Wednesday 13 November 2019

Kevin Myers: Other than life, death, rags and riches, what's in a name?

Kevin Myers

A US scholar has just confirmed what most intelligent people suspected: the enduring nature of the impact of the Norman Conquest on England.

Gregory Clark, of the University of California, tracked Norman (Percy, Darcy, Mandeville) names and Anglo-Saxon names (Smith, Shepherd) through probate records, from 1858 to 2011. He found that people with Norman names were on average at least 10pc richer than those with aboriginal 'English' names.

A comparable survey at Trinity College Dublin showed that Fine Gael TDs are disproportionately more likely to have Anglo-Norman surnames -- again, this comes as no major surprise. Our ancient origins can leave a far greater imprint on us than we usually care to admit, and the social residues might remain in our conduct, just as herds of sheep continue to leap over the part of the field where there once stood a now-levelled hedge.

Take the ubiquitous little English laugh, which litters the conversations of the lower middle-classes:

"Oh I do like a scone with my tea in the morning," (polite little laugh).

(Polite laugh) "Oh so do I."

"Oh I know," (more polite tinkles of laughter).

You'll hardly ever get this in a dramatic representation of English speech, because most English playwrights probably don't notice it. It is simply unrecorded linguistic furniture.

However, it is so class-based that I suspect that it is in fact a subconscious supplication, from an insecure middle class making reassuring semi-simian noises of conciliation to those above them in the hierarchy. That is to say, it is rising Anglo-Saxon serfs making deliberately reassuring vocal gestures to their Norman masters. Working-class English people don't do it, and upper-middle-class people absolutely do not it. Only those sandwiched in the uncertain realms of the English middle classes have that little laugh.

The social hierarchy that exists in England is vaguely similar to that in Ireland; both bear the imprint of a Norman Conquest. Of course, other conquests followed here, in which the Anglo-Norman classes lost most of their old privileges, especially if they remained true to the Old Church. But even then, they remained self-consciously aloof within the mass of Catholic Ireland. Edmund Burke was a Norman; so too was Nano Nagle, the founder of the Presentation Sisters. Garret FitzGerald is clearly Anglo-Norman, no matter the absurd Gaelic confection that he occasionally translates his name into.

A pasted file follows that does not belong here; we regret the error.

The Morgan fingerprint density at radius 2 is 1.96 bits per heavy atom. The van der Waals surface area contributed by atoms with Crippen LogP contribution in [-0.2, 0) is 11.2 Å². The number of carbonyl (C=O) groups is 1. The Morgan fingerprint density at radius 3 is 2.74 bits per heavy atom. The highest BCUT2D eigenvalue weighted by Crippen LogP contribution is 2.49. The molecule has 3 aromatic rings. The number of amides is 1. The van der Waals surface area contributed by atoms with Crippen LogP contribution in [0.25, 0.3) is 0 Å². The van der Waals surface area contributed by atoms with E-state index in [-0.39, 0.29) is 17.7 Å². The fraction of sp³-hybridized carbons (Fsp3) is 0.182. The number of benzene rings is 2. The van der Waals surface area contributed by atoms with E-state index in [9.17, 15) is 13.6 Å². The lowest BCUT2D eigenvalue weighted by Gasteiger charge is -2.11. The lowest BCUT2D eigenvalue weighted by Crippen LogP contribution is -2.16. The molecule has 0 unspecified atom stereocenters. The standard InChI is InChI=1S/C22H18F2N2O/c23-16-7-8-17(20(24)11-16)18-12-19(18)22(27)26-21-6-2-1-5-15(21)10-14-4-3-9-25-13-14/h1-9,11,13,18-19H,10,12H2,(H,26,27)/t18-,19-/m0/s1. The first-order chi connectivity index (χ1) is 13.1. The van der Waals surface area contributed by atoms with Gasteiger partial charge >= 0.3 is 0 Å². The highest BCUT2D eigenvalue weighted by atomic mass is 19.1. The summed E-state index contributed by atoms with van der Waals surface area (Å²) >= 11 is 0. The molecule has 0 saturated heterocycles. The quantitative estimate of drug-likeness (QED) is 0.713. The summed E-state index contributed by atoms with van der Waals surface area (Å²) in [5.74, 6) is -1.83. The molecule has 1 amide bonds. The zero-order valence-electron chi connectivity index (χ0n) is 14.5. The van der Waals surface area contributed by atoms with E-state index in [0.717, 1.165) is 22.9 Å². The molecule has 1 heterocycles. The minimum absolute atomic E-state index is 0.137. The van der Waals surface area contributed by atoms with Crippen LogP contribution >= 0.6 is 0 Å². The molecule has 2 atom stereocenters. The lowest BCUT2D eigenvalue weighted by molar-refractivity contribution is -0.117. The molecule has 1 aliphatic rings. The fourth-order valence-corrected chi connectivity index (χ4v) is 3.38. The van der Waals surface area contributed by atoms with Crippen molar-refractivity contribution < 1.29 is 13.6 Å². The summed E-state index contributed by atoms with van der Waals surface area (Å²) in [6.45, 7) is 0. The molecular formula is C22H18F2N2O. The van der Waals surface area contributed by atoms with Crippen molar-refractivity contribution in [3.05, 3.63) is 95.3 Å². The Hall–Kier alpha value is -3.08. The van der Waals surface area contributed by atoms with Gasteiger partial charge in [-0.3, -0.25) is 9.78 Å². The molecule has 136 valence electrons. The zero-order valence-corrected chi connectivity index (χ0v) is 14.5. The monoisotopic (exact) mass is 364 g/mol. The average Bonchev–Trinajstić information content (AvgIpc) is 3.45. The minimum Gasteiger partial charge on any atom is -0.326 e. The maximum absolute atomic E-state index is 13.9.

Indeed, the name Fitzgerald gives us a useful barium meal into social immobility over the centuries. Some 52 men of this largely Anglo-Norman Irish name were killed with the British army during the Second World War. Ten (20pc) were officers.

Of soldiers with the Anglo-Norman Irish name of Burke, 7pc were officers. Compare this with the English name Smith, of whom 2,400 died, and just 126 (5.25pc) were officers. But the proportion is strikingly less for men with Irish Gaelic surnames.

Of the 62 men named O'Reilly or Reilly, only one (1.6pc) was an officer. Of the more than 200 soldiers called Murphy, less than 4pc were officers. The 44 Nolans had one officer -- as did the 41 Maguires -- roughly 2.2pc.

No doubt the now extinct and largely unfeline Celtic Tiger raised the social status of many people of aboriginal Gaelic stock -- but alas, it is not within my power to follow a particular hunch of mine: that bearers of the names Moynihan or Moriarty are exceptionally clever, and have probably risen higher than others.

Perhaps one of our now-unemployed statisticians could do the analysis. It's unlikely that Arthur Conan Doyle picked the name of Holmes's main adversary at random: and the detective's first name is common as a surname in the Midlands. Did his Irish father once know a brilliant Sherlock?

For all the relatively low status of most purely Irish surnames in British life, some Irish Christian names have become mysteriously acceptable in upper-Anglo circles. Of the 156 British soldiers called Brian killed in the Second World War, 50 -- some 32pc -- were officers.

Of the 142 soldiers called Desmond, 41 (29pc) were officers. With a hesitancy that is -- I confess -- quite bewitching in its unwonted modesty, I turn to the name Kevin -- as high-born and illustrious a handle as was ever given a child -- and note that of the 15 British army Kevins who died, four (27pc) were officers (including the uncle), eight were Irish-born (including the uncle again) and six others had Irish surnames. Compare with the name John: 14,818 killed, of whom just 1,427 -- only 9.6pc -- were officers.

Names can tell you a lot -- or not. For example, what have Charles, George, Albert and Patrick in common? Are they amongst the given names of a soon-to-be-married heir-presumptive to the throne of England? Not quite. They were all leaders and deputy leaders of Fianna Fail: Haughey, Colley, Reynolds and Ahern (usually called Bartholomew).

We conclude this nominative column with a moment's silence, please, while we mourn the fate of the once-glorious name of Kevin, now possessed by every foul, feckless, incontinent teenager and father-of-many in England, via Sharon (16), Tracey (16), Britney (15), Charlene (16) and Sharon-Tracey (14) with twin sons -- Wayne and Dwayne -- by Sharon-Tracey's mother, Tracey-Sharon (28).

(Band now mournfully strikes up Handel's 'Dead March' from 'Saul').

Irish Independent

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